U.S. flag

An official website of the United States government, Department of Justice.

NCJRS Virtual Library

The Virtual Library houses over 235,000 criminal justice resources, including all known OJP works.
Click here to search the NCJRS Virtual Library

Trajectories to Mid- and Higher-level Drug Crimes: Penal Misrepresentations of Drug Dealers in Norway

NCJ Number
British Journal of Criminology Volume: 54 Issue: 4 Dated: July 2014 Pages: 592-612
Victor L. Shammas; Sveinung Sandberg; Willy Pedersen
Date Published
July 2014
21 pages
Based on interviews with 60 incarcerated drug dealers in 6 prisons in southern, eastern, and western Norway, this study identified 4 trajectories and turning points for these drug dealers.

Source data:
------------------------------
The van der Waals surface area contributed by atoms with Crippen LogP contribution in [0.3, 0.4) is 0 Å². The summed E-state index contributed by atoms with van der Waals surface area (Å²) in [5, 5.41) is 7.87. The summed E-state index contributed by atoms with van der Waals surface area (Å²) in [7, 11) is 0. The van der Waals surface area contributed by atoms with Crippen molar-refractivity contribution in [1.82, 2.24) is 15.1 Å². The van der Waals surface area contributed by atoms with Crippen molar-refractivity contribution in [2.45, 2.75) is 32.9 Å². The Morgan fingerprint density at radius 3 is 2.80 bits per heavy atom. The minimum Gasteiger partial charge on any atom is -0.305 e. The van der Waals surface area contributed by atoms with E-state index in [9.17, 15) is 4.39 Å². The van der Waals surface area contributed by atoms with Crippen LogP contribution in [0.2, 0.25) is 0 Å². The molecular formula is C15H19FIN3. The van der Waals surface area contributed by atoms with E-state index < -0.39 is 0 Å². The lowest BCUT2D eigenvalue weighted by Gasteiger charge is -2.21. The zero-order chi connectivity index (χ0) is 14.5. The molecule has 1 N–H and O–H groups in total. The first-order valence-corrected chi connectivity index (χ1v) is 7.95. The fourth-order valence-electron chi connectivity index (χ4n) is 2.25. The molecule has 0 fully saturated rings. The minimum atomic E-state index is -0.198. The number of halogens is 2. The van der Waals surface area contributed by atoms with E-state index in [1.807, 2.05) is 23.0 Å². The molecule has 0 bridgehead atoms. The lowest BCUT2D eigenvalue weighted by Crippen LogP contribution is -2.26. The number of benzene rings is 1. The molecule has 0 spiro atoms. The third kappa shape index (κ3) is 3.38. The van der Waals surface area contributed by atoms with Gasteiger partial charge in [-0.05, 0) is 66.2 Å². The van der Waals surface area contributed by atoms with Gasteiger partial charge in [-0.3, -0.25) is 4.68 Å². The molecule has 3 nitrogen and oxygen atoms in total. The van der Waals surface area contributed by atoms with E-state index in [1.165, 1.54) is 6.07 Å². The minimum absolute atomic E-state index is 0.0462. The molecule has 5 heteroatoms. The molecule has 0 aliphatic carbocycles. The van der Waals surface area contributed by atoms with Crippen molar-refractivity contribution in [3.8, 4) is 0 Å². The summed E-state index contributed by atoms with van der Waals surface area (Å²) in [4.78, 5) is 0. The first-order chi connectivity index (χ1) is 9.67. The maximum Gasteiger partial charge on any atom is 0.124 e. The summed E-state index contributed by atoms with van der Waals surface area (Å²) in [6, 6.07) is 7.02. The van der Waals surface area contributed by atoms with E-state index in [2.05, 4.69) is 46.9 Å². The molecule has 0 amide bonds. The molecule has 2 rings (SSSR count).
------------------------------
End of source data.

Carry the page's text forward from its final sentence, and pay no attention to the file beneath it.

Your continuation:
One trajectory identified is categorized as "criminal entrepreneurship." These are individuals who have engaged in a purposeful, rational weighing the costs and benefits of high-level drug dealing as a lucrative business. Rational pricing and risk strategies are used to minimize costs and maximize profits. Strategies for evading law enforcement are carefully planned, so they are not as likely to spend much time in prison as dealers with other trajectories. Three other trajectories were involved for the inmates interviewed. One category of drug offender experienced poor parenting, parental substance abuse, and early involvement with substance-using peers. For another category of drug offenders, marginalization processes began in adulthood, stemming from such crises as job loss and the termination of intimate relationships. For a fourth category of drug offender, drug dealing was interwoven with substance abuse. The authors' commentary on these findings notes that although Nordic countries are known for their moderation in sentencing severity, in the case of drug offenses, punishment is harsh based largely on the view that all drug offenders choose to deal drugs for profit by rational choice. This type of drug dealer, however, rarely ends up in prison because of his elusive tactics. The other categories of drug offenders, however, have trajectories similar to other offenders who are punished less harshly. The study concludes that in light of its findings, there are good reasons to rethink the excessively punitive approach to so-called mid-level and higher level drug offenses. Suggestions for further research are offered. 1 table and 82 references